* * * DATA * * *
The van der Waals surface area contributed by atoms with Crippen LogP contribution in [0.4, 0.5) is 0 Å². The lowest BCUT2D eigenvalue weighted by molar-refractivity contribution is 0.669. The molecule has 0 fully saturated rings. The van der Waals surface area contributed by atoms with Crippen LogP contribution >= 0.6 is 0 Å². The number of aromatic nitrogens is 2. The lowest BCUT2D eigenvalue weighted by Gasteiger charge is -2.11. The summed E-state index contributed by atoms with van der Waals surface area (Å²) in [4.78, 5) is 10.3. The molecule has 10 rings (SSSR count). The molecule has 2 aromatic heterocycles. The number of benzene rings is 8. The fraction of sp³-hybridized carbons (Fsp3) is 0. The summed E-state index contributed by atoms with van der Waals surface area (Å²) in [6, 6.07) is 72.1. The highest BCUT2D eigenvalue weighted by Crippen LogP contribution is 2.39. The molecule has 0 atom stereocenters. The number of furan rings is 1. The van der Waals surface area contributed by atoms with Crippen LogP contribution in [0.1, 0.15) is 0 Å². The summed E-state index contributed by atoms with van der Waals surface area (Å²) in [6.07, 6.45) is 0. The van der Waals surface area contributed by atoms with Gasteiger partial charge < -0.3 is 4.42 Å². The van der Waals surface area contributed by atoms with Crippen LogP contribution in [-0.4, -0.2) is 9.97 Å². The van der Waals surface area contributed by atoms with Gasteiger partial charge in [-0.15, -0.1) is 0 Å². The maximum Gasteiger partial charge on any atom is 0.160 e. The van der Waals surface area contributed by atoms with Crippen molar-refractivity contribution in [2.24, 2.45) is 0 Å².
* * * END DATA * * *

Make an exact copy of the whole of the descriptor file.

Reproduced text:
The van der Waals surface area contributed by atoms with Crippen LogP contribution in [0.4, 0.5) is 0 Å². The lowest BCUT2D eigenvalue weighted by molar-refractivity contribution is 0.669. The molecule has 0 fully saturated rings. The van der Waals surface area contributed by atoms with Crippen LogP contribution >= 0.6 is 0 Å². The number of aromatic nitrogens is 2. The lowest BCUT2D eigenvalue weighted by Gasteiger charge is -2.11. The summed E-state index contributed by atoms with van der Waals surface area (Å²) in [4.78, 5) is 10.3. The molecule has 10 rings (SSSR count). The molecule has 2 aromatic heterocycles. The number of benzene rings is 8. The fraction of sp³-hybridized carbons (Fsp3) is 0. The summed E-state index contributed by atoms with van der Waals surface area (Å²) in [6, 6.07) is 72.1. The highest BCUT2D eigenvalue weighted by Crippen LogP contribution is 2.39. The molecule has 0 atom stereocenters. The number of furan rings is 1. The van der Waals surface area contributed by atoms with Crippen LogP contribution in [0.1, 0.15) is 0 Å². The summed E-state index contributed by atoms with van der Waals surface area (Å²) in [6.07, 6.45) is 0. The van der Waals surface area contributed by atoms with Gasteiger partial charge < -0.3 is 4.42 Å². The van der Waals surface area contributed by atoms with Crippen LogP contribution in [-0.4, -0.2) is 9.97 Å². The van der Waals surface area contributed by atoms with Gasteiger partial charge in [-0.15, -0.1) is 0 Å². The maximum Gasteiger partial charge on any atom is 0.160 e. The van der Waals surface area contributed by atoms with Crippen molar-refractivity contribution in [2.24, 2.45) is 0 Å².